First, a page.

The color of our blood is Red.
India is a country that is adorned with temples where a Goddess' menstruation is celebrated with great pomp.
It is ironic, however, that menstruation, which is a natural biological cycle is considered a taboo, and rarely discussed openly.
Red, which is otherwise considered as a symbol of good luck and fortune becomes a source of shame and impurity for women. They are denied entry into temples and restricted from movement in their own homes.
Puberty is a rite of passage into adulthood, not a notice of termination of one's ambitions and freedom. This dichotomy evokes intrigue, prompting one to dwell into contrasting nature of its deep symbolism.
A cross-cultural study reveals how Red has historically signified power, strength, and vitality. Both the east and west equally embrace it as a harbinger of prosperity and development.
In Asia, weddings and other occasions are incomplete without vibrant vermilion dyed outfits that add to the celebrations and fanfare.
Yet, in our culture, when a woman menstruates, she is isolated from the entire household and restricted from moving about freely. She is denied entry into temples and kitchens. She is deemed "impure" for the duration of her period. Everything she touches is rendered dirty. This belief has no scientific basis and is grossly demeaning to the individual.
The secrecy surrounding menstruation has led to a lack of awareness of menstrual hygiene and healthy sexual practices. This doesn't come as a surprise given the deplorable condition of sex education in the country. Puberty and the changes it induces in children is rarely acknowledged. Due to lack of credible information from reliable sources, kids are left to fend for themselves and often feed on misinformation and highly inaccurate ideas.
The cycle of ignorance and fallacy continues.
A 2019 article in the Global Citizen reported, "In 2018, India declared tampons and sanitary napkins tax-free, but most sanitary pads cost between 5 to 12 rupees (8 cents to 20 cents) per pad, which is a luxury for the nearly 800 million people who live on less than $1.90 a day".
Still, the removal of taxes has failed to make pads accessible to the most deprived sections of society. Government sanctioned pads are nowhere near good for use and flawed in design. Women have to resort to rags, hay, etc. which are highly risky and contribute to a plethora of diseases.
Pads are not biodegradable, hence their safe disposal is also a cause of worry. Incinerators are expensive and not adequate in numbers to burn all the used pads generated. This adds to the already bludgeoning levels of pollution in the nation.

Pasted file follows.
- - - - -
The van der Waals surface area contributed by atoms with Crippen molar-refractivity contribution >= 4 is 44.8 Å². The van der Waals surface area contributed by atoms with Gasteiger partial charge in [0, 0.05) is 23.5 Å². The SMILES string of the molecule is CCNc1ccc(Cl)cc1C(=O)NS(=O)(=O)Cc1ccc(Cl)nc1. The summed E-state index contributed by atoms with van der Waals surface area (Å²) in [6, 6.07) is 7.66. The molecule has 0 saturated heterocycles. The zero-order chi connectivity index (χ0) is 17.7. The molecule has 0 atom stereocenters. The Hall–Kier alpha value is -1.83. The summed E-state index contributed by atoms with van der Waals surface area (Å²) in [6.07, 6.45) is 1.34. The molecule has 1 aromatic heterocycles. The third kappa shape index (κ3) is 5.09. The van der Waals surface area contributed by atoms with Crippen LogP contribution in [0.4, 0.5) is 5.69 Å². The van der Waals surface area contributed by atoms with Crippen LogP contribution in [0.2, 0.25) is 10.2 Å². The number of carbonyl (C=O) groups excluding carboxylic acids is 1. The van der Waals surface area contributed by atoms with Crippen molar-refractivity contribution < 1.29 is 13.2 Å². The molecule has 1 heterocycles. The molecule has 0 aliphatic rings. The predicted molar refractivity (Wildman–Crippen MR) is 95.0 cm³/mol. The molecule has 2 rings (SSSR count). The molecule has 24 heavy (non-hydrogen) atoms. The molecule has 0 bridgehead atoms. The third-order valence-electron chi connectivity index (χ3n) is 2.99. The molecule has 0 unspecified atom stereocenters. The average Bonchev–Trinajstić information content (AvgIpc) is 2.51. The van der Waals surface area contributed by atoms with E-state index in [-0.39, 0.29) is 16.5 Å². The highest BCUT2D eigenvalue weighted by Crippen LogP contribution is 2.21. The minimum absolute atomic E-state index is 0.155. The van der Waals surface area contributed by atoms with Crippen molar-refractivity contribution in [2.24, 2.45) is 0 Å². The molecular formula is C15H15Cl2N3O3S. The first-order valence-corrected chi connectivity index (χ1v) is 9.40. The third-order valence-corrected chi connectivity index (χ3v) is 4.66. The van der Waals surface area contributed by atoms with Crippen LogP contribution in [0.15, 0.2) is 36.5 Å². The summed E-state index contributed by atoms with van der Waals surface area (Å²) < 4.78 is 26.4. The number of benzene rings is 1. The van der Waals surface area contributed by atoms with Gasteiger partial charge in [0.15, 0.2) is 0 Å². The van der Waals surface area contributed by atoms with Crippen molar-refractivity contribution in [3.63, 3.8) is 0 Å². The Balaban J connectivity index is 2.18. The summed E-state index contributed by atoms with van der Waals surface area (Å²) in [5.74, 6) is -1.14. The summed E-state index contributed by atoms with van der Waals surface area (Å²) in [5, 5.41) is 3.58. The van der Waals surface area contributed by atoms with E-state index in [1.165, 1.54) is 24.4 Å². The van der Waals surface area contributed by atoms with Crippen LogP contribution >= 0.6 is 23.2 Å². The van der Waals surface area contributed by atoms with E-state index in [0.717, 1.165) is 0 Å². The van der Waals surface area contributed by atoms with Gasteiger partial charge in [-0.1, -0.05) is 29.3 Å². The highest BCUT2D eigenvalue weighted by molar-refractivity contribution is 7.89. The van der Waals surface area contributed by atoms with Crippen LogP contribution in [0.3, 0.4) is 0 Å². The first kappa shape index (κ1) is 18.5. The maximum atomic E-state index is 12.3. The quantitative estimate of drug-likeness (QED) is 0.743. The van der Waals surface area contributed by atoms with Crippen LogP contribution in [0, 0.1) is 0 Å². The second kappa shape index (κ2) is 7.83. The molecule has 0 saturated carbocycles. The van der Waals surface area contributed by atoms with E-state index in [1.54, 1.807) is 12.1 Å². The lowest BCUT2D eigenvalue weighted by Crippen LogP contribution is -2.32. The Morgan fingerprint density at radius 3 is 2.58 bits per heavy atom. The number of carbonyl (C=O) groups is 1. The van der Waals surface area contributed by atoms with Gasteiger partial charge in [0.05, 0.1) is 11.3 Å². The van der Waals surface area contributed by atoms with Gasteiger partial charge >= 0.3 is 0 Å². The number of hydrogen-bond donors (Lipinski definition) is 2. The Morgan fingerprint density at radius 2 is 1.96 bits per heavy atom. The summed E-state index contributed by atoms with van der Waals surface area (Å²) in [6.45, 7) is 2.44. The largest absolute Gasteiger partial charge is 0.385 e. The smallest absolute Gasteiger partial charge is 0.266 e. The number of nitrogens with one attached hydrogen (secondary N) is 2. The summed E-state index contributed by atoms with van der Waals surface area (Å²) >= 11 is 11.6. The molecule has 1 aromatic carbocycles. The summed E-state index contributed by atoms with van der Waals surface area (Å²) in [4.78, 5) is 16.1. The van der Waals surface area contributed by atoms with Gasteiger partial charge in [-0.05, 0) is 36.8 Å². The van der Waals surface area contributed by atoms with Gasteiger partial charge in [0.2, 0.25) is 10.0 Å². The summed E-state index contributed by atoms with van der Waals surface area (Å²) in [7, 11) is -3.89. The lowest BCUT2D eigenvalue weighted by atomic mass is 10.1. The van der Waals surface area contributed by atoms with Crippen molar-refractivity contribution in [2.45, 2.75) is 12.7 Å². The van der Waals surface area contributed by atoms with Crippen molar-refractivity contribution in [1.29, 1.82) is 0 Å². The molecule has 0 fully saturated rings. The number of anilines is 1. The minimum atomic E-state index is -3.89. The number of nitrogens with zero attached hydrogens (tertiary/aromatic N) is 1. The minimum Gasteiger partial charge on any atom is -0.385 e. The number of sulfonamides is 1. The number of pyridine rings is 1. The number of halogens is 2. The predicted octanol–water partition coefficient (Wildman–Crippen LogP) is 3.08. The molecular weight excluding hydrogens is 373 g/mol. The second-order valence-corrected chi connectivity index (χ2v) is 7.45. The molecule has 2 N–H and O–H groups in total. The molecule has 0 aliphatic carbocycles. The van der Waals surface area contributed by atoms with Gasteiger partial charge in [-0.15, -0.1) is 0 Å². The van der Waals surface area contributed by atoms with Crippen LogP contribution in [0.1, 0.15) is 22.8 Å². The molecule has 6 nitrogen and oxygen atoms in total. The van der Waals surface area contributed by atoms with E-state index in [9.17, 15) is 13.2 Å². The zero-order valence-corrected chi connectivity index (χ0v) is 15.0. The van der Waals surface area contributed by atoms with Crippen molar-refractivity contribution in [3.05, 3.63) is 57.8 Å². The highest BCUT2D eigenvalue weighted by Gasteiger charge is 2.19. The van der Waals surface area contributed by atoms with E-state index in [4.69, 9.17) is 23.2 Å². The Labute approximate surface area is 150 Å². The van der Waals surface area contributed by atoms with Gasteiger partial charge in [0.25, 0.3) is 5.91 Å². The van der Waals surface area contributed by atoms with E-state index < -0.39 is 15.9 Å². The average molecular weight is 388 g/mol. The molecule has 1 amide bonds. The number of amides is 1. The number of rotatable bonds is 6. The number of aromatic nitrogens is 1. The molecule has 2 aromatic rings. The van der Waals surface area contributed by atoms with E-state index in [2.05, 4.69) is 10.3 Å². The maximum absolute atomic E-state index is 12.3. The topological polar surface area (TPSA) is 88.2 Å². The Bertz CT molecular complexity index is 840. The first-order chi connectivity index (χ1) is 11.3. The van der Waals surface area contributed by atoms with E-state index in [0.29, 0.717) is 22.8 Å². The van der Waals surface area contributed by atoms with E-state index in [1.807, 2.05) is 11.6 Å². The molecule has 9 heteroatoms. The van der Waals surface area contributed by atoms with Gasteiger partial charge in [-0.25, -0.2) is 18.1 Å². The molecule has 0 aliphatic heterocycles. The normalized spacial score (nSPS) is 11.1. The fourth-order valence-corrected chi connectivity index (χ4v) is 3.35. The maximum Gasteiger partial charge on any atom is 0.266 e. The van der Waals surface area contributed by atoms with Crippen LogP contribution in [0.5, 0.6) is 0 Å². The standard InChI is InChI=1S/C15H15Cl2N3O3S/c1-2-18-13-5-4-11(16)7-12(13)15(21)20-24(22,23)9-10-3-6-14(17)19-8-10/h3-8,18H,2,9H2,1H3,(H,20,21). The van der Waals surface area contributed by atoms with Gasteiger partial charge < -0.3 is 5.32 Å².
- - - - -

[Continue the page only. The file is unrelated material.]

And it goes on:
In recent years, alternate eco-friendly measures have emerged in the market. Menstrual cups, tampons, reusable pads etc.serve as better alternatives but are not cost-effective and beyond the reach of a majority of women.
While activists fight for making effective sanitary pads accessible to the masses, there is another fight raging at the front. Exclusionary practices hinged on the "impurity" of women during menstruation which forbids them from entering places of worship is a sexist and derogatory practice.
Women who had attained puberty and started menstruating were banned from entering the revered temple of God Ayappa in Sabarimala, citing that women who had attained reproductive capabilities would be a distraction and defile the sanctity and purity of the temple. Defiant activists thronged the temple despite huge criticism and threats which is proof of their indomitable spirits.
A historic judgment by the Supreme Court on 28 September 2018 lifted the ban on the entry of women of reproductive age. However, the case hasn't been settled yet and is still marred with controversy and review petitions.
While some cultures celebrate menstruation and view it as a symbol of fertility and power, others deem it filthy. The question that remains to be asked is whether the process should warrant fanfare or just be treated as a normal biological phenomenon.
When girls attain puberty, she is immediately isolated from the rest of the society and under house arrest for the remainder of her period. At a time when she should be fed nutritious food, she is made to follow dietary restrictions, forbidden from meeting male counterparts, and barred from stepping out of her room. A grand wedding to a banana tree is arranged which resembles a real wedding in all respects.
In an instant, the innocent girl is forcibly transformed into a woman, with constraints on her earlier freedom, which was already limited in scope.
Girls as young as 12 are instructed to leave their "childlike" ways which are considered unbecoming of a woman.
Behind the veil of a seemingly harmless practice lies the vicious attempts of society to clamp down on a child's independence and free will. She is forced to grow up, to limit herself. Her reproductive abilities make her liable to society's skewed gender norms and rules, she is a threat if not controlled through indoctrination and imposed shame.
In our neighboring Himalayan nation, menstruating women in certain villages are relegated to isolation huts. These poorly built establishments are not at all favorable for residence and lack basic amenities. There have been numerous cases of women being bitten to death by snakes in these huts and contracting lethal diseases due to the unsanitary living conditions.
In a world where women are fighting battles every day for equality and respect, the taboo regarding menstruation is disheartening.
Our biological configuration shouldn't make us impure or sullied. Menstruation is a natural process, not a signifier of weakness and filth. Affirmative action and open dialogue is the need of the hour. The veil of secrecy needs to be lifted. Menses shouldn't signal the end of one's freedom and dignity. Period.
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